Across the river, on the eastern shore of Manhattan, two other apartment complexes, Peter Cooper Village and Stuyvesant Town, built in the mid-twentieth century, are also homogeneous in a typically modernist way. "From the outside, it just looks like a big block of buildings that all look the same," one long-time Stuyvesant resident told me. "It never occurred to me that it looked ugly or not ugly. It just was there." As one Peter Cooper resident said, "They're purely functional… If you want a building with personality, that should also mean you have a building where your door closes differently than your neighbor's and there are little quirks in the individual apartments, and there really aren't here."

And the sad truth is that the World Trade Center, while ostensibly an icon of a hectic and diverse world of ever-changing commerce, was also a bland modernist structure—though it certainly didn't deserve its horrible fate. It was the sort of mass-produced-looking artifact that convinced countless leftists in mid-century that capitalist society was all about conformity and rigidity, when in truth it was anything but.

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Before modernism, buildings had a richer, more ornate, and more varied look.

Anyone who has watched people hesitate when faced with an unadorned glass door placed in the middle of an unadorned glass wall—as Boston architect David Whitney did one day on a visit to the New York City Guggenheim Museum—will understand that there is something blank and inhuman about modernism. Cornices, wainscoting, door frames, decorations, and other psychologically comforting, traditional cues were useful for guiding living, breathing human beings through what might otherwise be a geometer's bland maze. Whitney explained to me that some architects eventually embraced criticisms such as Tom Wolfe's—architects such as Robert Venturi, whose laudatory book Learning from Las Vegas was one of the first signs of a post-modernist movement, intended to revive a spirit of playfulness and warmth in building.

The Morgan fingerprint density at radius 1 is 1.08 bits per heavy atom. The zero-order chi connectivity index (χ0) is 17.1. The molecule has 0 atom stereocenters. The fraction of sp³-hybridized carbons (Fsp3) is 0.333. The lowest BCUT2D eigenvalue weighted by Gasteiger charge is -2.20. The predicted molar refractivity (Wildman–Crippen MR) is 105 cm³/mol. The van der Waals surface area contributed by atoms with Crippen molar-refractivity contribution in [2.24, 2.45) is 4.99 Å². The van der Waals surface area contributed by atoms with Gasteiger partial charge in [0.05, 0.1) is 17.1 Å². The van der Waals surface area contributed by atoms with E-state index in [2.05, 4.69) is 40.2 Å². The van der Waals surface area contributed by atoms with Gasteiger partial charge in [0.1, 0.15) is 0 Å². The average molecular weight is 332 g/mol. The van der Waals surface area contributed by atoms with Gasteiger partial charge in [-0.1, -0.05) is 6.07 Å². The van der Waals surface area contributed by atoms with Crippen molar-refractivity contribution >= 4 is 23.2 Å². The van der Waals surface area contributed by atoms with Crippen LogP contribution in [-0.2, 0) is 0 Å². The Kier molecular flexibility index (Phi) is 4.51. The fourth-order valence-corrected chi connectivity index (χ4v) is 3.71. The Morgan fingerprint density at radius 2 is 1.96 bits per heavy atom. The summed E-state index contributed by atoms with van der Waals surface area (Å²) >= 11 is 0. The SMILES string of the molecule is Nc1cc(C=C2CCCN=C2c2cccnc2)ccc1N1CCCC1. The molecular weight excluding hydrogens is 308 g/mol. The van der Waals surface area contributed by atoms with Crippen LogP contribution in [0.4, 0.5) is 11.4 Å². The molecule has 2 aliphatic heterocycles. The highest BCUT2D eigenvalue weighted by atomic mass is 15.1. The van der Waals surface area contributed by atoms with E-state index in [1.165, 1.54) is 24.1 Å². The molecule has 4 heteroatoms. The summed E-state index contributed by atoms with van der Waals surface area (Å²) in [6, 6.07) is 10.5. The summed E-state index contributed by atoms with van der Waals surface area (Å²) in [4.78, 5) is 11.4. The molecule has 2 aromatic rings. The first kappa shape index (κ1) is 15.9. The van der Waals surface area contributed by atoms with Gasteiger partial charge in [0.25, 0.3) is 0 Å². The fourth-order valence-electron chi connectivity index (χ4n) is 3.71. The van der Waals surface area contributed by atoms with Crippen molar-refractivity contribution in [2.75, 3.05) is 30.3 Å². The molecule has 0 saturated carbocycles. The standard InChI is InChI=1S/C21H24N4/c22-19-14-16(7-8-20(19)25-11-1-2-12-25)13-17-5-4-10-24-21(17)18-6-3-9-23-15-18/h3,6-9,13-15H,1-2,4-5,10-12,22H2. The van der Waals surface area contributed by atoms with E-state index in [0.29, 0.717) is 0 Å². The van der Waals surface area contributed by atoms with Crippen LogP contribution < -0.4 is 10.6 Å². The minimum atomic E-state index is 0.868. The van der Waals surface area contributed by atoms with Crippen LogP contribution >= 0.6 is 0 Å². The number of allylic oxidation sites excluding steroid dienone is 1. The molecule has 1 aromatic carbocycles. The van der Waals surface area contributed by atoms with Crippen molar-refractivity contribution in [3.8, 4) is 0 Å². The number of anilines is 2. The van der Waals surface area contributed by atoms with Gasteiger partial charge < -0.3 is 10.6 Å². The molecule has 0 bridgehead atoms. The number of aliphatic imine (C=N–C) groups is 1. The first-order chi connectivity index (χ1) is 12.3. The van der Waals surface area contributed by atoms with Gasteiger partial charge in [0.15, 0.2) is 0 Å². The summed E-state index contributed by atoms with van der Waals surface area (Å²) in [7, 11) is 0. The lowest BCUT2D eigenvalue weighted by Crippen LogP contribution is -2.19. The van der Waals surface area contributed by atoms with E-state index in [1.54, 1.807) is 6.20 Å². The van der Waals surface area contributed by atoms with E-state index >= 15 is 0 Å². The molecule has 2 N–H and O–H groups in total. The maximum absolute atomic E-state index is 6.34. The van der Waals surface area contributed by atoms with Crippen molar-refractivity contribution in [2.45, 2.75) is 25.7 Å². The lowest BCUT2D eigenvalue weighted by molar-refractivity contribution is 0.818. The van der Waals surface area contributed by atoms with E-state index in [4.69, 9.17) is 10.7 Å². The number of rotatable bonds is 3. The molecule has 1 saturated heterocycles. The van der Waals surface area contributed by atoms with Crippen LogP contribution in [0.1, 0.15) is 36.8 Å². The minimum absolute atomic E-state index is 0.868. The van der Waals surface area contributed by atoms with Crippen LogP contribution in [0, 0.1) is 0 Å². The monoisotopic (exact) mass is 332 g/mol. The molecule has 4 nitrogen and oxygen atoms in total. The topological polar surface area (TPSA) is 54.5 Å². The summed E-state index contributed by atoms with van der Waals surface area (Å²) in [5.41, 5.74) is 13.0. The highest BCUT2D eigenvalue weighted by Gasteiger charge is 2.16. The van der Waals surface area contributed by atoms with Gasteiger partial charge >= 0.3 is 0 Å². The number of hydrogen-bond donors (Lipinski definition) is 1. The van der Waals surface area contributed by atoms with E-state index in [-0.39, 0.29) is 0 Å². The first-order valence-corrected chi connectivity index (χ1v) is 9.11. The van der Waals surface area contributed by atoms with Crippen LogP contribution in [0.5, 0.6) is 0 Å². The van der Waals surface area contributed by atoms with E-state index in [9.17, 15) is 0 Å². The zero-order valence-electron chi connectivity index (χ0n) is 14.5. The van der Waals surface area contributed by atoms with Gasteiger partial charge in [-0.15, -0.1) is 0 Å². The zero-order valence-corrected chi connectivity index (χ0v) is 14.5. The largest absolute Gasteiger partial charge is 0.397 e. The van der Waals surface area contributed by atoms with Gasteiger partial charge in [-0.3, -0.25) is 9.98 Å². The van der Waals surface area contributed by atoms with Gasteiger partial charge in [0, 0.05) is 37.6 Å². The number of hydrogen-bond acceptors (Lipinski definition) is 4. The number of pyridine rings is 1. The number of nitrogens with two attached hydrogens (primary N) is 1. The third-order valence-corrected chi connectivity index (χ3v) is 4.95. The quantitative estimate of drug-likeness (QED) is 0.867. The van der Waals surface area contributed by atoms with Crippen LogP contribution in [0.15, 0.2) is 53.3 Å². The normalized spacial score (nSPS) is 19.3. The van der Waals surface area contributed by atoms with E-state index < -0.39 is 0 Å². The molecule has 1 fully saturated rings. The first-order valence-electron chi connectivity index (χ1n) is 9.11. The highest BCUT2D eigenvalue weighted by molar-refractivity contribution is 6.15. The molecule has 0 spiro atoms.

The postmodernists of the late twentieth century did not want to deny history but instead to resurrect it in bits and pieces, borrowing Roman columns here (as architect Ricardo Bofill has) or Art Nouveau decorative flourishes there (as seen on Thomas Beeby's wacky and eclectic Harold Washington Library Center in Chicago). Postmodern architect Robert A.M. Stern explicitly described the method as a partial return to traditionalism. Postmodern planners Andre Duany and Elizabeth Plater-Zyberk have won acclaim for applying postmodernism's insights to urban planning, encouraging simpler, more flexible building codes in an effort to move away from homogeneity while still retaining a certain thematic consistency similar to the organic towns of old, resulting in complexes that look a bit like a pleasant cross between sleek late-twentieth-century Miami and Victorian New England.

Of course, postmodernism can sometimes be as garish as modernism is bland. While researching some of Venturi's works, I talked to some disgruntled New Haven firefighters who work in an oddly-shaped firehouse that the premier postmodernist designed. "We're rebuilding the whole thing and we're not telling any architects about it, so we can get it right," Chief Martin O'Connor told me. Lt. John King added, "I think the gentleman's smart never to show up here in person."

Still, postmodernism's exuberance was a welcome change after modernism. Can we learn from that tension and build something at Ground Zero in southern Manhattan—after five years of public-private, bipartisan, bureaucratic inactivity—that avoids both modernist drabness and postmodern frivolity? The current plan—if this one actually comes to fruition—appears to be little more than warmed-over modernism, a sort of shiny-white futurist complex that looks as though it may have come from Krypton, topped by a 1,776-foot spire meant to represent the American Founding, though you'd never know it (Jeffersonian neoclassicism might do more to evoke the Founding era, but there's little chance of anything emerging from the current squabbling that looks as good as Monticello).